'It had been brought to my attention that the child we send the money to may be Muslim,' she said.
By LINDA MAURICEPublished: JANUARY 30, 2007 20:20Advertisement
Tolerance. Respect for other religions and cultures. These are values that most of us try to teach to our children. Raising open-minded, altruistic, non-materialistic Jewish children (or any children for that matter) in America or anywhere else is not an easy task these days. So what happens if some of the educators who teach our children might not understand or follow these values themselves?
A few years ago, we encountered a situation with our own children that inspired my husband Charles and I to provide a lesson about how even small amounts of "throw away" money (small change people often set aside in their homes) can be used to provide food and necessities for less fortunate people around the world. After finding a non-profit, non-denominational, apolitical organization, we arranged to support a child and her family in Ethiopia. Thus, the annual Penny Drive was born at our children's school.
In many schools, fundraising efforts are often accompanied with incentives. "Sell X amount of candy and you will win Y prize." Etcâ€¦ etcâ€¦ We stressed that our school was collecting money for no other personal reward then the good feeling we get from the mitzva of helping those in need.
Over the past five years we have raised enough money each year to provide more than the annual amount (about $300) needed to support our Ethiopian friend. With surplus monies we have also supported different causes in Israel, including helping victims of terrorism and a Jerusalem based crafts house employing youth at risk. This past year the school raised it's most ever, $900. Four-hundred went to Ethiopia and $500 went to the newly established Daniel Wultz Scholarship Fund, named for the High School student from our school who died in last April's Pesach terror attack in Israel.
So, all was well and good. Until we began this year's efforts and I received a phone call from the principal.
"It had been brought to my attention that the child we send the money to may be Muslim," she said.
Managing to maintain my composure, I told her that it was highly possible, but that we had never cared to focus on religion, color or any other ethnic factors. Because, why should any of these matter? Aren't we performing a mitzva by aiding someone in need? Isn't this principle a cornerstone of Jewish philosophy and practice throughout the course of our history?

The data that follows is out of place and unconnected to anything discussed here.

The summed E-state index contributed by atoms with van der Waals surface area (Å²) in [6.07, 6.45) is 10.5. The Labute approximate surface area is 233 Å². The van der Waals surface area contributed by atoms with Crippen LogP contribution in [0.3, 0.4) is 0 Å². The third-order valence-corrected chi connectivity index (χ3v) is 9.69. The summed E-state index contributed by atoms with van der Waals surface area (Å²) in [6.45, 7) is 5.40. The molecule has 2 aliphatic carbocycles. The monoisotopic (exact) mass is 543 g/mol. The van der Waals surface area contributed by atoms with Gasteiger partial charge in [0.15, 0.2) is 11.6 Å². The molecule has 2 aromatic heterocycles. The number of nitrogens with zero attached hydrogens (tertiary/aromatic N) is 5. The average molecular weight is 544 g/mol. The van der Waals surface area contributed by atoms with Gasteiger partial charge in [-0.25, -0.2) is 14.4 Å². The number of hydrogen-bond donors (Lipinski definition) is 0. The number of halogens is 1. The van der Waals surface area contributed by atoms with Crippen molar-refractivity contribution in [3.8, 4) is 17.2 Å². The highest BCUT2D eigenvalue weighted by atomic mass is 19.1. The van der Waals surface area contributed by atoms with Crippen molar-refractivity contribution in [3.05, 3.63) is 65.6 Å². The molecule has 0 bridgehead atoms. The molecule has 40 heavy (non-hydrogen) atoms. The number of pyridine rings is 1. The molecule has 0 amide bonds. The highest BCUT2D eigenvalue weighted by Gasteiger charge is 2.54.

Haven't the United Jewish Communities been in the forefront of increasing awareness about the humanitarian crisis in Darfur? Dare we remind people that we are helping Muslims, and we are proud of it?
I WAS shocked. No one had ever thought to raise this issue before. And yes, after checking, I discovered that the Ethiopian child is Muslim.
But it seemed that some of the school staff had raised the issue and were concerned as to whether this was the right avenue for a Jewish school to take vis- -vis a charity project.
Ultimately, the principal decided that no matter what, we would certainly continue providing money to our Ethiopian charge, at least for this year. She says that we must set an example in tolerance.
I agreed, but asked about the teachers who sounded the "alarm." Do they understand that the Jewish people have a responsibility to not only be tolerant of other religions, but to help those in need, even if they are outside our faith?
Even though I am not an expert, I was invited to a recent staff meeting to make a brief presentation on the essence of tolerance and to rehash the history and goals of the Penny Drive. I discussed Darfur and handed out some reading materials on the subject of tolerance.
My hope is that the few minutes I spent with the staff will help those who questioned our cause to reconsider for the sake of the poor innocents we have helped, regardless of their faith.
I also updated the headmaster of our school who listened to the story intently and agreed that work needed to be done to "sensitize" the teachers on certain matters of tolerance.
Ironically, at the same time the "Penny Drive Controversy" was happening, Nobel Peace Prize Laureate Ellie Wiesel spoke at a local Broward County Jewish Federation event. While I was unable to attend, I was heartened to read press reports afterwards about his speech. Singling out two places in desperate need of help, Darfur and Cambodia, Wiesel spoke of the Jewish responsibility to help others.
"Should you only be responsible toward Jewish causes? No" he told the audience. "We must be open to other people's worries, other people's anxieties, but always as Jews. All of us are capable and duty bound."
Perhaps many Jewish educators either heard his words in person, or read them afterwards in the local papers.
In the beginning, we saved our pennies to teach children about the meaning of money, how not to abuse its uses and what good it could do for those less fortunate. We never expected that the annual penny drive might also need to be used as a lesson in tolerance.
The writer, an American-Israeli citizen, is a former journalist, currently teaches media education and works in public relations. She lives in Hollywood, Florida.
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